Cellphones, smartphone apps and social media tools are especially useful during disasters when phone lines are down and power is out. That’s why the Federal Emergency Management Agency is focusing its 2013 Resolve to be Ready campaign on including these technologies in your emergency preparedness plans. Here are some ideas to help you get started.
Mobile phones: The following tips are useful for any type of cellphone:
- Add “ICE” contacts to your phone. ICE, or in case of emergency, contacts will help first responders get in touch with your loved ones if an emergency happens. It’s a good idea to add a local ICE contact and one that lives out-of-state to your phone’s list of contacts.
- Text — don’t call — when phones are busy. Phone lines are often busy during and after emergencies as many people try to contact loved ones, but oftentimes texts can get through. Make sure everyone in your family knows how to send text messages.
- Find out if you can get Wireless Emergency Alerts on your phone. FEMA and many U.S. cellphone carriers have teamed up to create a system for Wireless Emergency Alerts. These are messages sent to your phone just like text messages, only they contain emergency information. These could be sent during disasters such as earthquakes, hurricanes or terrorist attacks. You don’t need to sign up for these alerts — they are automatically sent to most cellphones. To check and see if you can receive these messages on your phone, visit the Wireless Emergency Alerts website.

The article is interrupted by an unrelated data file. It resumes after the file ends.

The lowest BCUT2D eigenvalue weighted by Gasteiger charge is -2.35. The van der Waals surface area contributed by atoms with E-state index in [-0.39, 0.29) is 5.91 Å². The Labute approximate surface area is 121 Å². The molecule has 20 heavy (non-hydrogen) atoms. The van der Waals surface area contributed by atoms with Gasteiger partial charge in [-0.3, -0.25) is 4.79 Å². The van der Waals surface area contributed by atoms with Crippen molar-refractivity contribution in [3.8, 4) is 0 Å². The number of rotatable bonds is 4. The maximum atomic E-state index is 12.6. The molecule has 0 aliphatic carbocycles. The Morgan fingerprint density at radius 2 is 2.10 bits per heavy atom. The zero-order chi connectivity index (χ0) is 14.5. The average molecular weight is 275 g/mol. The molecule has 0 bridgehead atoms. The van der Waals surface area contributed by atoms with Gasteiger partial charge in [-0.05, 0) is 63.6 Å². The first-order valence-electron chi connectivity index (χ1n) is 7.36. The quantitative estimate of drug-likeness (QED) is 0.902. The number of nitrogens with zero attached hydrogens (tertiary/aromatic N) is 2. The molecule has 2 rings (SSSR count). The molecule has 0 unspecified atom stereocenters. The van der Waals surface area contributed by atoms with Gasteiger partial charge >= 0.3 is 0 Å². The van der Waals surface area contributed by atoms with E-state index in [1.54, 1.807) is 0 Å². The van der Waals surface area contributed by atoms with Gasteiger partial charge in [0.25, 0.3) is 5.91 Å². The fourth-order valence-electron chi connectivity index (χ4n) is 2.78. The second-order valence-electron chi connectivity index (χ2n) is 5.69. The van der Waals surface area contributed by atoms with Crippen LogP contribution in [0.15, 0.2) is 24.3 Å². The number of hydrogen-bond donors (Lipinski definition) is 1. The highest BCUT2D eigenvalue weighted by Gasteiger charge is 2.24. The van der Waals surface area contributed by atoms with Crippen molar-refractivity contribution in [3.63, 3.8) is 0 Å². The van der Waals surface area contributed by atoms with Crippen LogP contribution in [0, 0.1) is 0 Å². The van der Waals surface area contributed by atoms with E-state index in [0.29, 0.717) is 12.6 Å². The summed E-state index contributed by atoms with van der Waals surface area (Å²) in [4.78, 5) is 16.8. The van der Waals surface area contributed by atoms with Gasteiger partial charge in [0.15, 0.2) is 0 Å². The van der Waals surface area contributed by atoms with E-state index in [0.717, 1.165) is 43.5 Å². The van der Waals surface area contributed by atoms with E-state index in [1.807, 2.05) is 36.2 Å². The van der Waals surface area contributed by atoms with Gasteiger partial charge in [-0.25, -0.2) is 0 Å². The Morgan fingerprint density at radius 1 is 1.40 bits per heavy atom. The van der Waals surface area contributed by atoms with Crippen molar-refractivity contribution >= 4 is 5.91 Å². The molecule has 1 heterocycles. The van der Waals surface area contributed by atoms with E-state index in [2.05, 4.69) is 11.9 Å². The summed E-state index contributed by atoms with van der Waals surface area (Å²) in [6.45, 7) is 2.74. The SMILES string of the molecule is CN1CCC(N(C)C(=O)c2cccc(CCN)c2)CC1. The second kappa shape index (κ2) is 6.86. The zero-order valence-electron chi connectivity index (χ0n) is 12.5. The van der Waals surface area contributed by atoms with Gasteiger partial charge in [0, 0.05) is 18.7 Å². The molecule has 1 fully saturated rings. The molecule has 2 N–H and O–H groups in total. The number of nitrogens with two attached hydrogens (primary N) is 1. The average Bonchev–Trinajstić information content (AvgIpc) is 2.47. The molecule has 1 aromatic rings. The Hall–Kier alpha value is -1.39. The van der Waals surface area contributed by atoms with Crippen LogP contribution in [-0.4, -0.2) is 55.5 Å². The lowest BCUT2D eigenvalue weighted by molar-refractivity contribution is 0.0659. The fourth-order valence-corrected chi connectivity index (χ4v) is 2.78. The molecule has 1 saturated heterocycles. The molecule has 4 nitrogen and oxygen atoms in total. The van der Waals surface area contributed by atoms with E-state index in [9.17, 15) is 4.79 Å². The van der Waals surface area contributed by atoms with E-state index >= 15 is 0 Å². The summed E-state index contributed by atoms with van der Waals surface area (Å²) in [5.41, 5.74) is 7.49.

Smart phones: Can you access the Internet or download apps on your phone? Here are some more ideas to use your phone to get ready:
- Download emergency apps. If you have a smartphone, there are many apps you can download that can be very useful in an emergency. The American Red Cross has created apps to help people during earthquakes, hurricanes and wildfires. The organization also has a first aid app and an app to help you find a local shelter during a disaster. You can find more information about these apps (and get them for free!) on the Red Cross website.
- Use social media to let friends and family know you’re safe. In a recent survey, Red Cross found that 76 percent of Americans use social media to check in with friends and family after an emergency. Posting a simple message such as “There was a tornado in my neighborhood — power is out but we are OK” on your Facebook or Twitter account can help let people know that you are safe.
- Find local emergency information online. Check Facebook and Twitter to see if your local government, fire or police and local Red Cross chapters have set up accounts and follow them before an emergency happens. On a national level, you can also follow organizations such as FEMA, the American Red Cross, Ready.gov and other trusted sources. APHA’s list of national and regional emergency preparedness Twitter users is a good start. And don’t forget to follow @GetReady on Twitter!
- Reminder: While these sources are great, if you are in a life-threatening situation, remember to always call 911 first.
Do you have any other tips for preparing with your mobile phone? Do you have another emergency app you think we should know about? Let us know in the comments!